Project description:Isolating large-areas of atomically thin transition metal chalcogenide crystals is an important but challenging task. The mechanical exfoliation technique can provide single layers of the highest structural quality, enabling to study their pristine properties and ultimate device performance. However, a major drawback of the technique is the low yield and small (typically < 10 μm) lateral size of the produced single layers. Here, we report a novel mechanical exfoliation technique, based on chemically enhanced adhesion, yielding MoS2 single layers with typical lateral sizes of several hundreds of microns. The idea is to exploit the chemical affinity of the sulfur atoms that can bind more strongly to a gold surface than the neighboring layers of the bulk MoS2 crystal. Moreover, we found that our exfoliation process is not specific to MoS2, but can be generally applied for various layered chalcogenides including selenites and tellurides, providing an easy access to large-area 2D crystals for the whole class of layered transition metal chalcogenides.
Project description:Transition metal dichalcogenides are optically active, layered materials promising for fast optoelectronics and on-chip photonics. We demonstrate electrically driven single-photon emission from localized sites in tungsten diselenide and tungsten disulphide. To achieve this, we fabricate a light-emitting diode structure comprising single-layer graphene, thin hexagonal boron nitride and transition metal dichalcogenide mono- and bi-layers. Photon correlation measurements are used to confirm the single-photon nature of the spectrally sharp emission. These results present the transition metal dichalcogenide family as a platform for hybrid, broadband, atomically precise quantum photonics devices.
Project description:Either in bulk form, or in atomically thin crystals, layered transition metal dichalcogenides continuously reveal new phenomena. The latest example is 1T'-WTe2, a semimetal found to exhibit the largest known magnetoresistance in the bulk, and predicted to become a topological insulator in strained monolayers. Here we show that reducing the thickness through exfoliation enables the electronic properties of WTe2 to be tuned, which allows us to identify the mechanisms responsible for the observed magnetotransport down to the atomic scale. The longitudinal resistance and the unconventional magnetic field dependence of the Hall resistance are reproduced quantitatively by a classical two-band model for crystals as thin as six monolayers, whereas a crossover to an Anderson insulator occurs for thinner crystals. Besides establishing the origin of the magnetoresistance of WTe2, our results represent a complete validation of the classical theory for two-band electron-hole transport, and indicate that atomically thin WTe2 layers remain gapless semimetals.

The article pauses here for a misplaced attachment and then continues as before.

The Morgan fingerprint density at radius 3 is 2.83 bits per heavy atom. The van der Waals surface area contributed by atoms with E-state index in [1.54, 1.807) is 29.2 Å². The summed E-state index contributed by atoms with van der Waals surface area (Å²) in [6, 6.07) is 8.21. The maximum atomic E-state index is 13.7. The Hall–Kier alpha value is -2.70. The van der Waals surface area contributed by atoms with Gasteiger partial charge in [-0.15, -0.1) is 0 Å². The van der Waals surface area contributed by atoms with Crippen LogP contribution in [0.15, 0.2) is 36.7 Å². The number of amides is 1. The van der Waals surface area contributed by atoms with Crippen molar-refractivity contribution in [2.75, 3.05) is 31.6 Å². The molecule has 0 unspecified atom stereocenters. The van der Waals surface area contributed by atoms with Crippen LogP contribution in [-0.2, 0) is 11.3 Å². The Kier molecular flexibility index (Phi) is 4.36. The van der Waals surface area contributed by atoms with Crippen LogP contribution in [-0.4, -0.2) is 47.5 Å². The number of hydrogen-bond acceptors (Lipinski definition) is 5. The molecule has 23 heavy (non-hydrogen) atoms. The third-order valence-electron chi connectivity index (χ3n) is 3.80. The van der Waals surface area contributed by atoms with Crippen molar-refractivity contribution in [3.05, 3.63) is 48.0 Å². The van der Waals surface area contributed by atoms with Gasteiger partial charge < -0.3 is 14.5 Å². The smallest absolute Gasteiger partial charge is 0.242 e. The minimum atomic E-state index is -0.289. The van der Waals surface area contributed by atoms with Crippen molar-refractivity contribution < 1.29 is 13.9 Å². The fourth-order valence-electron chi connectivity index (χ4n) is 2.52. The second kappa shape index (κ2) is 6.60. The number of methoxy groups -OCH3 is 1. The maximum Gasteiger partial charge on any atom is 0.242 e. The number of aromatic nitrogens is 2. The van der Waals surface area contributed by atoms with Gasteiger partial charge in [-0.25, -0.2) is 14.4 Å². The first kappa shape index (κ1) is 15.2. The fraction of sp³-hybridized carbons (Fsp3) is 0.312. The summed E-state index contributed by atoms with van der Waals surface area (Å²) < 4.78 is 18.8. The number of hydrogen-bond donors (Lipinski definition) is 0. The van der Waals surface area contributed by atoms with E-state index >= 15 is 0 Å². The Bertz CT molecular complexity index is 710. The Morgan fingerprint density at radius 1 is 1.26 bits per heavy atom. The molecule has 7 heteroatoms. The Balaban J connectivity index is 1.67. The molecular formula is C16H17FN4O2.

Project description:Understanding dewetting of solvent molecules confined to layered material (LM) interfaces is crucial to the synthesis of two-dimensional materials by liquid-phase exfoliation. Here, we examine dewetting behavior of water and isopropanol/water (IPA/H2O) mixtures between molybdenum disulfide (MoS2) membranes using molecular dynamics (MD) simulations. We find that a monolayer of water spontaneously ruptures into nanodroplets surrounded by dry regions. The average speed of receding dry patches is close to the speed of sound in air. In contrast, monolayer mixtures of IPA/H2O between MoS2 membranes slowly transform into percolating networks of nanoislands and nanochannels in which water molecules diffuse inside and IPA molecules stay at the periphery of islands and channels. These contrasting behaviors may explain why IPA/H2O mixtures are much more effective than H2O alone in weakening interlayer coupling and exfoliating MoS2 into atomically thin sheets.
Project description:As heavy metal-free quantum dots, transition metal dichalcogenides (TMDs) and boron nitride (BN) quantum dots (QDs) have aroused great interest due to features such as good thermal conductivity, chemical stability, and unique optical properties. Although TMDs have been synthesized using different methods, most of these methods require time-consuming or complex steps, limiting the applications of TMDs. We propose a fast and simple method for the synthesis of high-quality molybdenum disulfide (MoS2) QDs and tungsten disulfide (WS2) QDs based on femtosecond laser ablation and sonication-assisted liquid exfoliation. The prepared MoS2 QDs and WS2 QDs were characterized by transmission electron microscopy, atomic force microscopy, X-ray photoelectron spectroscopy, and Fourier transform infrared spectroscopy. The resulting products possessed few-layered thickness with an average size of 3.7 nm and 2.1 nm. Due to the abundance of functional groups on their surface, the MoS2 QDs and WS2 QDs showed bright blue-green luminescence under UV irradiation. Our method offers a facile and novel synthetic strategy for TMDs QDs and other two-dimensional nanomaterial quantum dots, such as boron nitride quantum dots (BNQDs).